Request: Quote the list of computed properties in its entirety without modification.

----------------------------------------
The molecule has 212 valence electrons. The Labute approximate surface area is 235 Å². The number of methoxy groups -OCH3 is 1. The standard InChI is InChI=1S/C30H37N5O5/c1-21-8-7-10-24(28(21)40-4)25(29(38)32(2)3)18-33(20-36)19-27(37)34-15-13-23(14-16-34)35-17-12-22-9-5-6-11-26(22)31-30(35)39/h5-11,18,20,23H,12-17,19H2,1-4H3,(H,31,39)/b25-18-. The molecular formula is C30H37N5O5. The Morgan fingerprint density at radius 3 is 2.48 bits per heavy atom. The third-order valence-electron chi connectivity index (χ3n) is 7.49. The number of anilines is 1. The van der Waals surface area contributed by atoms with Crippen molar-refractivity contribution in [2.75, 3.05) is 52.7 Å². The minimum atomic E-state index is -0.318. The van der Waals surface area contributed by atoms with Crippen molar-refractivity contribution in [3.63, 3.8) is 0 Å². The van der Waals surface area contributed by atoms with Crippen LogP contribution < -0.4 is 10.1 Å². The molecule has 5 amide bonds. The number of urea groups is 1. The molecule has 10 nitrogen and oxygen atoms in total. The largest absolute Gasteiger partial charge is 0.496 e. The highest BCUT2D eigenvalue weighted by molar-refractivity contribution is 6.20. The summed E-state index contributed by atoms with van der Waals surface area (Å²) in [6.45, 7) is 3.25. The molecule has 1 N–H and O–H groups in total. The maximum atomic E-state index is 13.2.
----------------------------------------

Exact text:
The molecule has 212 valence electrons. The Labute approximate surface area is 235 Å². The number of methoxy groups -OCH3 is 1. The standard InChI is InChI=1S/C30H37N5O5/c1-21-8-7-10-24(28(21)40-4)25(29(38)32(2)3)18-33(20-36)19-27(37)34-15-13-23(14-16-34)35-17-12-22-9-5-6-11-26(22)31-30(35)39/h5-11,18,20,23H,12-17,19H2,1-4H3,(H,31,39)/b25-18-. The molecular formula is C30H37N5O5. The Morgan fingerprint density at radius 3 is 2.48 bits per heavy atom. The third-order valence-electron chi connectivity index (χ3n) is 7.49. The number of anilines is 1. The van der Waals surface area contributed by atoms with Crippen molar-refractivity contribution in [2.75, 3.05) is 52.7 Å². The minimum atomic E-state index is -0.318. The van der Waals surface area contributed by atoms with Crippen molar-refractivity contribution in [3.63, 3.8) is 0 Å². The van der Waals surface area contributed by atoms with Crippen LogP contribution < -0.4 is 10.1 Å². The molecule has 5 amide bonds. The number of urea groups is 1. The molecule has 10 nitrogen and oxygen atoms in total. The largest absolute Gasteiger partial charge is 0.496 e. The highest BCUT2D eigenvalue weighted by molar-refractivity contribution is 6.20. The summed E-state index contributed by atoms with van der Waals surface area (Å²) in [6.45, 7) is 3.25. The molecule has 1 N–H and O–H groups in total. The maximum atomic E-state index is 13.2.